A free monthly resource from the wonderful world of gardening; giving you tips, recipes and reminders to make your garden grow!
Aug 2009 Issue #47
What fun that you and I both love the topic of gardening. Thanks for joining me on this adventure. For any questions or feedback, just click on reply on the top toolbar of this email.
1) Noisy vegetables
2) Eco gardening tips
3) Vegetable Pakoras
~ Gardens of Friendship ~
Scatter seeds of kindness
Everywhere you go;
Scatter plants of courtesy -
Watch them grow and grow,
Gather buds of friendship;
Keep them till full-blown;
You will harvest lots of happiness
More than you've ever known.
~ From an old book, author unknown ~
Hack, slash, squelch!
Vegetables are indispensible for movie sound effects, especially for those wild video games of mayhem and gore. Yes they really do use vegetables, such as the neck breaking sounds celery makes when snapped; the bone cracking of breaking crisp cabbage; the squelching thuds a full velocity hammer makes as it rips through oranges; explosions by smashing melons, and the perfect punching sound effect from thumping a watermelon.
I can't prove it, but I think Luke Skywalker in ‘Star Wars’ zoomed through space to the sound of corn leaves being peeled off...
Q & A
I'm getting some interesting questions on the Gardening Questions & Answers page. It's great so many readers share their knowledge and post answers, and I invite more of you to join in. For example Milton from Uruguay asks for pictures and help about black mustard. Anyone growing this?
Want some help about growing carrots in containers? Check out the question and answer: Planting carrots in a container here. Maybe you can add to the answer there too.
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Eco gardening tips
- Saving seeds:
Of course you dry your seeds absolutely don't you, before you put them in envelopes, plastic bags, or something you can seal or fold over very well? Good, and of course you then probably put the seed packets in a tin, box or bag and store them in a place where the temperature is pretty constant, such as fridge or shelf away from sunlight or dampness? OK, now sometimes you need to go in and get some seeds, and if there's moisture around, it might get in the packet? To the rescue comes those little silica gel packets that come with your vitamins, pills, shoes or leatherwear. Save these and pop a few into your seed storage container and Bob's your uncle.
- Sweet start for cuttings:
Raw honey is a good substitute for rooting hormone powder, in fact many people reckon it's better. When taking cuttings for propagating plants, dip the cut surface in the honey and it speeds up root formation and hinders fungal growth.
- Root veggies, space and water:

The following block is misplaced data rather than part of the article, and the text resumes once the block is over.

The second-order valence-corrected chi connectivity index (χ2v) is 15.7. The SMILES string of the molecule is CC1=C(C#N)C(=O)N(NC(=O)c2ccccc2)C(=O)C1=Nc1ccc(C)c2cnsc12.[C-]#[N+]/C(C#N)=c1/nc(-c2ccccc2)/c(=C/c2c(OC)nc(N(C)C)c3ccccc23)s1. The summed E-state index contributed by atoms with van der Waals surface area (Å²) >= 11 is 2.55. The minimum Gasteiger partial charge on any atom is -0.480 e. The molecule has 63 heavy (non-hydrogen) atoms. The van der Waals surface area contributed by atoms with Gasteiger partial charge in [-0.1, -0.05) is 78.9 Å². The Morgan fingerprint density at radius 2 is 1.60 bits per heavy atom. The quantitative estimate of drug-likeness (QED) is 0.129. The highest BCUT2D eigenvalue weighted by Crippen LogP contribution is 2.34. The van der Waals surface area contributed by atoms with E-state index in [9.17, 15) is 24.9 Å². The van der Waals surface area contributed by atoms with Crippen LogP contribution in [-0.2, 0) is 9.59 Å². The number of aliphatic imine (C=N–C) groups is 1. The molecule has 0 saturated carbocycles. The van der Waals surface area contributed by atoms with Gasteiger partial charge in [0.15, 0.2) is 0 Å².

Research in Oregon, US, growing carrots in fertile soil with NO water all summer, produced sweet, huge carrots averaging 12.5cm (5") diameter, weighing over 450gm (1lb). The secret was to start in deep fertile soil and space each carrot 30cm (1ft) apart, with between-row spacing of 1.5m (5ft). Also the cultivars 'Royal Chantenay,' Fakkel Mix', and 'Topweight' were used instead of the more common Nantes varieties. The "incredible sweetness" is believed to have come from accumulating sunshine all summer. These, low-work, dry-farmed carrots did produce a lower yield overall than conventional intensive cultivation of carrots with frequent fertilising and watering. Source: Robert Kouric's, Roots Demystified: Gardening Books
Pakoras are always jumped upon, always grabbed. Options abound… make them gluten free; use broccoli florets only; serve with salsa and salad; you choose... here's a delicious Indian version:
- 1 large (about 350gm) kumara or other sweet potatoes
- 250gm cauliflower
- 1 medium onion
- 1½ cups chickpea flour (or wheat flour or mix of flours)
- 2 tspns curry powder
- 1 tspn bicarb soda
- 1 cup icy cold water
- ½ cup chopped mint
- ½ cup plain yogurt
- Juice of ½ lemon
- 1 garlic clove crushed and chopped fine
- Salt and pepper to taste
- Scrub kumara, dice into 1cm pieces and steam for 4 minutes.
- Chop cauliflower and onion into approximately 1 cm pieces and put in bowl with slightly tender cooked kumara and half (¼ cup) of the finely chopped mint.
- In separate bowl, sift flour, curry powder and bi-carb soda together, then slowly add the cold water and mix batter which should be a thick cream consistency.
- Add vegetable mix to batter and mix through.
- Fry spoonfuls in oil until golden brown. It's best to deep fry, but it can still be done in shallow oil, turning the pakoras often.
- Drain on paper and eat dipped in yogurt sauce.
Yogurt SauceMix the yogurt, lemon juice, garlic and ¼ cup chopped mint together and serve in small bowl.
Preparation and cooking: 45 minutes